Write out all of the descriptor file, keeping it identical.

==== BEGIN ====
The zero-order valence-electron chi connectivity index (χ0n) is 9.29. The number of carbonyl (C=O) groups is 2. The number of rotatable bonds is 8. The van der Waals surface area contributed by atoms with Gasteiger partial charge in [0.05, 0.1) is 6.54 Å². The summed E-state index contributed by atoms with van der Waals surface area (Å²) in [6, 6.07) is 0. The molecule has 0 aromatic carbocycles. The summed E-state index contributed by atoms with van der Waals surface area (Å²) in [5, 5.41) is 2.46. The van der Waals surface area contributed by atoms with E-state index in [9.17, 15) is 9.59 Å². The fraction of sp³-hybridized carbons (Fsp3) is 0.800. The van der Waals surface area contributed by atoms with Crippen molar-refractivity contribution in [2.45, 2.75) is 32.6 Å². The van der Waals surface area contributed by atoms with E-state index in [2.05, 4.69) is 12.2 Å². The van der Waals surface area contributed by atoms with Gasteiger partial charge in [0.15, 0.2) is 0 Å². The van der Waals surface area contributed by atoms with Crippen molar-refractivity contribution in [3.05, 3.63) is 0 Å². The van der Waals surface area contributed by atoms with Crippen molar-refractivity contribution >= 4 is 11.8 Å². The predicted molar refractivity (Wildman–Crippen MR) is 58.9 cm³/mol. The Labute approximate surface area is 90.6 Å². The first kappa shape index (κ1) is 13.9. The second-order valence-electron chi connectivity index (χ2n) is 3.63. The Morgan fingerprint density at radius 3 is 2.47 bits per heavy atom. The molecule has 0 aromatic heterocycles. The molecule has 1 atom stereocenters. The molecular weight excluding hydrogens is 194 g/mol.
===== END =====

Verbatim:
The zero-order valence-electron chi connectivity index (χ0n) is 9.29. The number of carbonyl (C=O) groups is 2. The number of rotatable bonds is 8. The van der Waals surface area contributed by atoms with Gasteiger partial charge in [0.05, 0.1) is 6.54 Å². The summed E-state index contributed by atoms with van der Waals surface area (Å²) in [6, 6.07) is 0. The molecule has 0 aromatic carbocycles. The summed E-state index contributed by atoms with van der Waals surface area (Å²) in [5, 5.41) is 2.46. The van der Waals surface area contributed by atoms with E-state index in [9.17, 15) is 9.59 Å². The fraction of sp³-hybridized carbons (Fsp3) is 0.800. The van der Waals surface area contributed by atoms with Crippen molar-refractivity contribution in [2.45, 2.75) is 32.6 Å². The van der Waals surface area contributed by atoms with E-state index in [2.05, 4.69) is 12.2 Å². The van der Waals surface area contributed by atoms with Gasteiger partial charge in [0.15, 0.2) is 0 Å². The van der Waals surface area contributed by atoms with Crippen molar-refractivity contribution in [3.05, 3.63) is 0 Å². The van der Waals surface area contributed by atoms with Crippen molar-refractivity contribution >= 4 is 11.8 Å². The predicted molar refractivity (Wildman–Crippen MR) is 58.9 cm³/mol. The Labute approximate surface area is 90.6 Å². The first kappa shape index (κ1) is 13.9. The second-order valence-electron chi connectivity index (χ2n) is 3.63. The Morgan fingerprint density at radius 3 is 2.47 bits per heavy atom. The molecule has 0 aromatic heterocycles. The molecule has 1 atom stereocenters. The molecular weight excluding hydrogens is 194 g/mol.